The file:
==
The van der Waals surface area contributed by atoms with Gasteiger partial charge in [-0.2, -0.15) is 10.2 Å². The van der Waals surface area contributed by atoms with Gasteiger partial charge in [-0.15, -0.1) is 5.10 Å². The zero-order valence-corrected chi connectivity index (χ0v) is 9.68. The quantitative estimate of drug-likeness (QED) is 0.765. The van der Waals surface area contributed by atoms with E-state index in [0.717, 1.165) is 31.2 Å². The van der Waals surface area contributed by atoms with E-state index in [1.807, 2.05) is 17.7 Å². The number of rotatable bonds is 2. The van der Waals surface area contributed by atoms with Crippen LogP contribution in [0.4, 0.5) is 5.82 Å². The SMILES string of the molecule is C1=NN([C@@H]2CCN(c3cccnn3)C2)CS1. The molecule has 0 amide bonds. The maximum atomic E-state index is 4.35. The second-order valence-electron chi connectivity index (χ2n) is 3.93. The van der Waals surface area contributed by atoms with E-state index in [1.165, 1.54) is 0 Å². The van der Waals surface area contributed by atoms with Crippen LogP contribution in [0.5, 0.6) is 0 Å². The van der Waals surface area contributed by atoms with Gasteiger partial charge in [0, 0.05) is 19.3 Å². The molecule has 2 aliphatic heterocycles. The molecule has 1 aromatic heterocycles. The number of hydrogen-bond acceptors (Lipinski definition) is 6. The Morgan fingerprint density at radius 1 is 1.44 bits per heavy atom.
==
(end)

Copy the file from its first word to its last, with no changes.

The van der Waals surface area contributed by atoms with Gasteiger partial charge in [-0.2, -0.15) is 10.2 Å². The van der Waals surface area contributed by atoms with Gasteiger partial charge in [-0.15, -0.1) is 5.10 Å². The zero-order valence-corrected chi connectivity index (χ0v) is 9.68. The quantitative estimate of drug-likeness (QED) is 0.765. The van der Waals surface area contributed by atoms with E-state index in [0.717, 1.165) is 31.2 Å². The van der Waals surface area contributed by atoms with E-state index in [1.807, 2.05) is 17.7 Å². The number of rotatable bonds is 2. The van der Waals surface area contributed by atoms with Crippen LogP contribution in [0.4, 0.5) is 5.82 Å². The SMILES string of the molecule is C1=NN([C@@H]2CCN(c3cccnn3)C2)CS1. The molecule has 0 amide bonds. The maximum atomic E-state index is 4.35. The second-order valence-electron chi connectivity index (χ2n) is 3.93. The van der Waals surface area contributed by atoms with E-state index in [1.165, 1.54) is 0 Å². The van der Waals surface area contributed by atoms with Crippen LogP contribution in [0.5, 0.6) is 0 Å². The van der Waals surface area contributed by atoms with Gasteiger partial charge in [0, 0.05) is 19.3 Å². The molecule has 2 aliphatic heterocycles. The molecule has 1 aromatic heterocycles. The number of hydrogen-bond acceptors (Lipinski definition) is 6. The Morgan fingerprint density at radius 1 is 1.44 bits per heavy atom.